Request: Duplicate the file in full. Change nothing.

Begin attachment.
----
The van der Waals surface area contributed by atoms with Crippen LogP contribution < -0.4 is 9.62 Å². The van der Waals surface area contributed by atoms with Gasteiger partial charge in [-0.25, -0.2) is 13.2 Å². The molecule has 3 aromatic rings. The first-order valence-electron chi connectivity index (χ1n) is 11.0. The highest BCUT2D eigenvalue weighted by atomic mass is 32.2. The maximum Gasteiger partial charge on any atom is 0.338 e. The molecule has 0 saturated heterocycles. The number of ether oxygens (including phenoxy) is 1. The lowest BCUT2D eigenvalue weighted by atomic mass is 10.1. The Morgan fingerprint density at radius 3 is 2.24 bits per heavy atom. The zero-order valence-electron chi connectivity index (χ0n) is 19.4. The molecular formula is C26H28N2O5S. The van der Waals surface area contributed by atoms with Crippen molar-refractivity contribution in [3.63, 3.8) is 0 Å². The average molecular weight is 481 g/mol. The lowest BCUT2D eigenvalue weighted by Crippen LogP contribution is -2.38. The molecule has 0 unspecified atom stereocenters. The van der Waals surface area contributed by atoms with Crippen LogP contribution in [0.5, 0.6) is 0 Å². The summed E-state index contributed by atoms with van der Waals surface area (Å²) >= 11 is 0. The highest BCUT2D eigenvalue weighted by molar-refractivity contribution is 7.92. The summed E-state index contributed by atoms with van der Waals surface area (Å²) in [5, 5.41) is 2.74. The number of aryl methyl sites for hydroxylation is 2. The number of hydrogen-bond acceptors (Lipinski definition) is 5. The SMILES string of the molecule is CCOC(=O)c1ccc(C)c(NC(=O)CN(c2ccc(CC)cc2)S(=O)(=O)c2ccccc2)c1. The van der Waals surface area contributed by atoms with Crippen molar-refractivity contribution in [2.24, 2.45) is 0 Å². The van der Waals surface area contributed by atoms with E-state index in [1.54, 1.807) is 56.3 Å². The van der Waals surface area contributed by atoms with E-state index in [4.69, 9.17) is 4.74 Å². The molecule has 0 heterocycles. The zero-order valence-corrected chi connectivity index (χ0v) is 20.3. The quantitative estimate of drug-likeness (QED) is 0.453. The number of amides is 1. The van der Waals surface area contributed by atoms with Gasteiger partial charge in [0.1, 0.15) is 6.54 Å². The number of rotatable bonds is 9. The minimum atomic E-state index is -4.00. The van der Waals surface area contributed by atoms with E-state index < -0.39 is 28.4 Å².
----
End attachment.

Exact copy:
The van der Waals surface area contributed by atoms with Crippen LogP contribution < -0.4 is 9.62 Å². The van der Waals surface area contributed by atoms with Gasteiger partial charge in [-0.25, -0.2) is 13.2 Å². The molecule has 3 aromatic rings. The first-order valence-electron chi connectivity index (χ1n) is 11.0. The highest BCUT2D eigenvalue weighted by atomic mass is 32.2. The maximum Gasteiger partial charge on any atom is 0.338 e. The molecule has 0 saturated heterocycles. The number of ether oxygens (including phenoxy) is 1. The lowest BCUT2D eigenvalue weighted by atomic mass is 10.1. The Morgan fingerprint density at radius 3 is 2.24 bits per heavy atom. The zero-order valence-electron chi connectivity index (χ0n) is 19.4. The molecular formula is C26H28N2O5S. The van der Waals surface area contributed by atoms with Crippen molar-refractivity contribution in [3.63, 3.8) is 0 Å². The average molecular weight is 481 g/mol. The lowest BCUT2D eigenvalue weighted by Crippen LogP contribution is -2.38. The molecule has 0 unspecified atom stereocenters. The van der Waals surface area contributed by atoms with Crippen LogP contribution in [0.5, 0.6) is 0 Å². The summed E-state index contributed by atoms with van der Waals surface area (Å²) >= 11 is 0. The highest BCUT2D eigenvalue weighted by molar-refractivity contribution is 7.92. The summed E-state index contributed by atoms with van der Waals surface area (Å²) in [5, 5.41) is 2.74. The number of aryl methyl sites for hydroxylation is 2. The number of hydrogen-bond acceptors (Lipinski definition) is 5. The SMILES string of the molecule is CCOC(=O)c1ccc(C)c(NC(=O)CN(c2ccc(CC)cc2)S(=O)(=O)c2ccccc2)c1. The van der Waals surface area contributed by atoms with Crippen molar-refractivity contribution in [2.24, 2.45) is 0 Å². The van der Waals surface area contributed by atoms with E-state index in [1.54, 1.807) is 56.3 Å². The van der Waals surface area contributed by atoms with E-state index in [4.69, 9.17) is 4.74 Å². The molecule has 0 heterocycles. The zero-order valence-corrected chi connectivity index (χ0v) is 20.3. The quantitative estimate of drug-likeness (QED) is 0.453. The number of amides is 1. The van der Waals surface area contributed by atoms with Gasteiger partial charge in [0.1, 0.15) is 6.54 Å². The number of rotatable bonds is 9. The minimum atomic E-state index is -4.00. The van der Waals surface area contributed by atoms with E-state index < -0.39 is 28.4 Å².